No one had an inkling five years ago that in 2019 the Canberra Raiders forward pack would be almost as English as pork pies or putting a ‘brew on’ when you come home after a night on the pints.
The Green Machine starting side featured no fewer than four Englishmen in the pack for their 30-12 victory over the Cowboys in Townsville on the weekend.
The boys from Hull, Bradford and Billinge – a village in the borough of St Helens and birthplace of Ryan Sutton if you are wondering – have provided the Raiders with a winning formula of starch, direction and physical presence. It prompted hooker Josh Hodgson to remark on how calm coach Ricky Stuart seems this season.
There have been reports, although not confirmed, that Wigan and England international half George Williams will join his fellow countrymen in 2020.
Former Raiders fullback and one-time Live in Canberra campaign ambassador Clinton Schifcofske suggested in 2014 that the NRL may need to look at salary cap concessions for Canberra to attract key players to the city.
The plea came directly after the Raiders tabled high but ultimately unsuccessful offers to Kevin Proctor, Josh Mansour and Michael Ennis. The final kick in the guts came when James Tedesco performed a backflip on Canberra and reneged on a three-year contract deal.
Recruitment of marquee players was an issue for Canberra with the general thinking being that young Sydney-born-and-bred players were not going to choose the nation’s capital over the harbour city.
The solution was 17,000 kilometres away in the north of England.
The formula is simple and the execution superb. Pick the eyes out of the English Super League by recruiting players on their way up seeking development in the best rugby league competition in the world or by buying established internationals looking for another challenge. Either way Ricky seems to have the knack of getting the right Englishman to the club.
It makes sense that players of this calibre are ambitious and competitive. They come to test themselves in the strongest competition. It would be easy to stay at home and still receive good money to play in the Super League.
Australian rugby league fans view the English Super League as a lesser competition populated by mainly inferior players when compared to the NRL.
While the England team is very competitive, it’s thought the club competition lacks the intensity of the Australian equivalent. Players from the old dart have to prove they can match it with the big boys when they arrive down under.
Here’s where the bond lies with their fellow teammates. Canberra has an uneasy relationship with Sydney, particularly when it comes to the footy teams.
Having lived in the capital for 12 years I can report that feeling is real. Like their English ‘family members’, they are always striving for respect in the rugby league world.
The Raiders and their fans feel they get a rough deal at times from the Sydney-centric NRL administration. The perception is they are ignored and undervalued by the powers that be. Television coverage, NRL promotional advertising, representative team selections and refereeing decisions are all areas where Canberra fans have had cause to complain in the past.
The tide seems to be turning. Ricky Stuart hasn’t had “17 players hurtin’ out the back” at a press conference in 2019 and they have started the season with three wins from four outings.
When Canberra signed Josh Hodgson from Hull KR for the 2015 season I thought they had recruited the wrong English hooker after fellow 2014 Four Nations squad member Daryl Clark showed a heap of promise on tour.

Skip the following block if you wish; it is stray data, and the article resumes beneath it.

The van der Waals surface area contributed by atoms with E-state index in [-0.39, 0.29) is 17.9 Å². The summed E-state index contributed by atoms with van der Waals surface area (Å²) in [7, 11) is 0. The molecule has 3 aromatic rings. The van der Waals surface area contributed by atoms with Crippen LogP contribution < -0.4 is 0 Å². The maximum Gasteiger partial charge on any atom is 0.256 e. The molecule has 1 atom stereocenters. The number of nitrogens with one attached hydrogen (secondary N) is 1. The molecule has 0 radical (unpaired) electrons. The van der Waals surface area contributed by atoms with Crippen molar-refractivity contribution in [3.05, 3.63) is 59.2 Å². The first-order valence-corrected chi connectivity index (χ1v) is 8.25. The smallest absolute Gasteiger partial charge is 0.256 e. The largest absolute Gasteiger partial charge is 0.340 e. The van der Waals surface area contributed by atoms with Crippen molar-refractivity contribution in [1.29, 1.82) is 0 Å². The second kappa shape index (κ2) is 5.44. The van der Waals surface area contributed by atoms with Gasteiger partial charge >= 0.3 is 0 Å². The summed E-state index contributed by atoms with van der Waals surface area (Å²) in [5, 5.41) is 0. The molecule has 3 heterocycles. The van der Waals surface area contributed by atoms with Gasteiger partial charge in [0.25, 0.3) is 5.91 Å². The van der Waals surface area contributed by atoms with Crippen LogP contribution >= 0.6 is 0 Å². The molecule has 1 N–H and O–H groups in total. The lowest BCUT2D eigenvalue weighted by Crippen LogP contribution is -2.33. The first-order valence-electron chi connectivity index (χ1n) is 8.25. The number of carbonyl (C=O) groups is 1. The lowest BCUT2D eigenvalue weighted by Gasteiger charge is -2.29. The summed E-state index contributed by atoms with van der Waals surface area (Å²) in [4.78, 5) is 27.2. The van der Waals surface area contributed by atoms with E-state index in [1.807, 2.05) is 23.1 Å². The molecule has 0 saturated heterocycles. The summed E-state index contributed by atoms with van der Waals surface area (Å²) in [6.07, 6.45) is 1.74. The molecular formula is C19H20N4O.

How wrong could I have been? Hodgson is now arguably the best hooker in the NRL and the value of his skills, tactical brain and leadership to the Raiders were highlighted when he was missing with a long-term injury in 2018 and returned later in the season. Canberra just look a much better side with Hodgson at dummy half.
John Bateman has become every fan’s favourite other-team player in 2019 since he moved from the Wigan Warriors.
Growing up there was often a bloke in the footy team who was not necessarily the biggest player but was slightly crazy and a little bit aggressive. It seemed to make them stronger. That’s John Bateman and he is a joy to watch.
Elliott Whitehead, like Bateman, is versatile, handling the middle or edge roles with ease. His work often goes unnoticed but his defence, ball skills and line running in attack have made him one of Ricky’s stars.
Speaking of Mr Stuart, he gave praise for the Raiders’ latest recruit, Ryan Sutton, after the win over the Cowboys on the weekend, saying “I thought Ryan Sutton was probably one of our best. I was really impressed with Ryan’s game, he carried tough and made some really big efforts in defence when he had to.”
Sutton is the only one of the quartet who hasn’t played for his country. It seems just a matter of time if he continues on the same path.
Could the Raiders finally be free of the last-minute jitters, brain snaps and controversial referee decisions that have seen them lose so many games at the last gasp in previous seasons?
The answer may come via the resilience and grit of a bunch of adventurous Englishmen.
The community has embraced the recruits with the four English Raiders ‘Beatles Abbey Road’ photo making a popular preseason guide cover in the local Canberra press.
The Raiders posted April Fools Day story with the title of ‘We’re Coming Home’ and announcing six home games in the UK in 2020. Six is never going to happen but one match might be not so bad an idea given the strong English identity, even if it is pre or post-season.
I plan to be sitting down in front of the telly with a few Hobnobs and a cup of builder’s tea watching the Canberra Poms do their stuff on the field this season.